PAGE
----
My mother-in-law is 93 years old and my wife received a call. She lives with my sister-in-law, with my wife’s sister. We received a call this week that she wasn’t doing well. She’s lived a good, long, wonderful life. Death is approaching. We don’t know when, but in the near future.

You might think that when we know we are at death’s door, that then there’s little reason to hope. But from our perspective as Christ followers, even at the nearness of death, we have our hope in Christ, our hope in God, our hope in life eternal even though we may not have the slightest idea of what that might be like. We rest in that assurance, we rest in that hope. Faith, hope and love all tied together.
As we move through the next four weeks, I want to give you a homework assignment. The assignment is this: To be awake, to stay alert, to pay attention and at the end of each day, name for yourself one place where you saw love or trust or hope being displayed. Only one, not two or three. I don’t know what will happen if you do two or three. Only one and the reason only one is to spend just a little time pondering, exploring what was it about whatever it was that you saw or experienced, saw it in others or experienced in yourself, that made that sense of love, of hope of faith possible. Then just let it go until the next day.

Now, I won’t be with you again until the very end of January. So do your homework and you can turn it in then and together we’ll see how we all did. In the meantime, I wish you God’s blessing. May this be a time full of hope for you as we move through the Sundays. When we prepare to receive Christ in our midst or said another way, when we prepare to receive faith, hope and love again and again.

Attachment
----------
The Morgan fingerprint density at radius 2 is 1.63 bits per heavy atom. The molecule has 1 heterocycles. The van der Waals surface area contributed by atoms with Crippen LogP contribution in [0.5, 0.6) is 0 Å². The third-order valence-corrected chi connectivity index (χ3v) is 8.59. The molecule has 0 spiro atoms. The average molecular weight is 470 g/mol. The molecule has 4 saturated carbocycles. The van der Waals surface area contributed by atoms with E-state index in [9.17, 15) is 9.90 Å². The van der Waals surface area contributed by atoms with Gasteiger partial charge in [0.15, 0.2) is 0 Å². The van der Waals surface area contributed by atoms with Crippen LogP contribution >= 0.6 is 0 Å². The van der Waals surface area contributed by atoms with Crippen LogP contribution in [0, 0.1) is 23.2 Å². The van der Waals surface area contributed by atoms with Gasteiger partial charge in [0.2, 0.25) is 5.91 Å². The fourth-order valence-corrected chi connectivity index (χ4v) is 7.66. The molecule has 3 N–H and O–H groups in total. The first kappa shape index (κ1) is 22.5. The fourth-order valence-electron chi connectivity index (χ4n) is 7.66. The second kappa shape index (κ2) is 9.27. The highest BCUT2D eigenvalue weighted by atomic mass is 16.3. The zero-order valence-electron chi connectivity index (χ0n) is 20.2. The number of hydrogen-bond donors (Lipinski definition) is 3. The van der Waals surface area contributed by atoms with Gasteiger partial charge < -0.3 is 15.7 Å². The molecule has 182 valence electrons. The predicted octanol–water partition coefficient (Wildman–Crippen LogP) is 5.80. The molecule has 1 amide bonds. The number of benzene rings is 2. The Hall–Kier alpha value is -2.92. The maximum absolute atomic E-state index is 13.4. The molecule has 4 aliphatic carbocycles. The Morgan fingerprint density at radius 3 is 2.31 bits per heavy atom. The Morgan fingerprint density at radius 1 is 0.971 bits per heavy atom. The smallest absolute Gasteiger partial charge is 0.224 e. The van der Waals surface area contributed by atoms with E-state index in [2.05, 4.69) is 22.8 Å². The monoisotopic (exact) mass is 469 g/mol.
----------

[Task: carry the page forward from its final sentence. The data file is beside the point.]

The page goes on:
My good friends at St Andrew, may God bless you and keep you. May God be kind and gracious to you. May God look upon you with favor and give you peace.

Closing Song

A Little Anticipatory Christmas Cheer!

“We Need a Little Christmas” is a popular Christmas song originating from Jerry Herman’s Broadway musical, Mame

Artist: Percy Faith, Album: The Very Best Christmas Classics, Writer:
Jerry Herman – Licensed to YouTube by SME, The Orchard Music (on behalf of Worldwide Records); Warner Chappell, UNIAO BRASILEIRA DE EDITORAS DE MUSICA – UBEM, LatinAutor – Warner Chappell, LatinAutorPerf, CMRRA, ASCAP, Kobalt Music Publishing, and 9 Music Rights Societies. CCLI #885509